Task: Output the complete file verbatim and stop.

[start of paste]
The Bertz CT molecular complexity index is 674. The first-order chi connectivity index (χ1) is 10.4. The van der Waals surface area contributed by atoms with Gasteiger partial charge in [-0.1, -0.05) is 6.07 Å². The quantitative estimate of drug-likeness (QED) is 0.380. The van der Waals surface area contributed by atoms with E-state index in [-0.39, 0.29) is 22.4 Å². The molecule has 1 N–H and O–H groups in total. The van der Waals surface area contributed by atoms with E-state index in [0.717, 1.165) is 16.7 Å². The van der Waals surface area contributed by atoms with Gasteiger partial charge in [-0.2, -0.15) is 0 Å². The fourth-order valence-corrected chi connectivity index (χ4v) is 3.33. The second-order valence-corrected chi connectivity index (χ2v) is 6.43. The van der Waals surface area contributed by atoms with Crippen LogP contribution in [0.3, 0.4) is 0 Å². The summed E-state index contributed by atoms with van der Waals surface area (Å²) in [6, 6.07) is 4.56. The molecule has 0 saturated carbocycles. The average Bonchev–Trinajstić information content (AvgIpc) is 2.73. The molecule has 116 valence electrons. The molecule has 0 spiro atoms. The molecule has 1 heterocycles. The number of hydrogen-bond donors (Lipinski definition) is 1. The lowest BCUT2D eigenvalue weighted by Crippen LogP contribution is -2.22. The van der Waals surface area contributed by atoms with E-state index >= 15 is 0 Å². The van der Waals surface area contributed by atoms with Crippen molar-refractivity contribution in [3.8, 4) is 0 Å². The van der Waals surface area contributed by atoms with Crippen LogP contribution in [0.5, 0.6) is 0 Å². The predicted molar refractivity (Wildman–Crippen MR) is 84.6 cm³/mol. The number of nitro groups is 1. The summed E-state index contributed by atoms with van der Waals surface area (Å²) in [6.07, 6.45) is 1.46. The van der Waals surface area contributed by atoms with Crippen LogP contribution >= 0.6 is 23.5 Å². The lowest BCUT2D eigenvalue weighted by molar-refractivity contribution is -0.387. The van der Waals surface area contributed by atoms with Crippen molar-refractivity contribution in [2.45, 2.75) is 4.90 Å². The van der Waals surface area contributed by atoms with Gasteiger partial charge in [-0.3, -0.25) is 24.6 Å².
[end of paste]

The Bertz CT molecular complexity index is 674. The first-order chi connectivity index (χ1) is 10.4. The van der Waals surface area contributed by atoms with Gasteiger partial charge in [-0.1, -0.05) is 6.07 Å². The quantitative estimate of drug-likeness (QED) is 0.380. The van der Waals surface area contributed by atoms with E-state index in [-0.39, 0.29) is 22.4 Å². The molecule has 1 N–H and O–H groups in total. The van der Waals surface area contributed by atoms with E-state index in [0.717, 1.165) is 16.7 Å². The van der Waals surface area contributed by atoms with Gasteiger partial charge in [-0.2, -0.15) is 0 Å². The fourth-order valence-corrected chi connectivity index (χ4v) is 3.33. The second-order valence-corrected chi connectivity index (χ2v) is 6.43. The van der Waals surface area contributed by atoms with Crippen LogP contribution in [0.3, 0.4) is 0 Å². The summed E-state index contributed by atoms with van der Waals surface area (Å²) in [6, 6.07) is 4.56. The molecule has 0 saturated carbocycles. The average Bonchev–Trinajstić information content (AvgIpc) is 2.73. The molecule has 116 valence electrons. The molecule has 0 spiro atoms. The molecule has 1 heterocycles. The number of hydrogen-bond donors (Lipinski definition) is 1. The lowest BCUT2D eigenvalue weighted by Crippen LogP contribution is -2.22. The van der Waals surface area contributed by atoms with E-state index >= 15 is 0 Å². The van der Waals surface area contributed by atoms with Crippen molar-refractivity contribution in [3.8, 4) is 0 Å². The van der Waals surface area contributed by atoms with Crippen LogP contribution in [0.5, 0.6) is 0 Å². The predicted molar refractivity (Wildman–Crippen MR) is 84.6 cm³/mol. The number of nitro groups is 1. The summed E-state index contributed by atoms with van der Waals surface area (Å²) in [6.07, 6.45) is 1.46. The van der Waals surface area contributed by atoms with Crippen LogP contribution >= 0.6 is 23.5 Å². The lowest BCUT2D eigenvalue weighted by molar-refractivity contribution is -0.387. The van der Waals surface area contributed by atoms with Crippen molar-refractivity contribution in [2.45, 2.75) is 4.90 Å². The van der Waals surface area contributed by atoms with Gasteiger partial charge in [-0.3, -0.25) is 24.6 Å².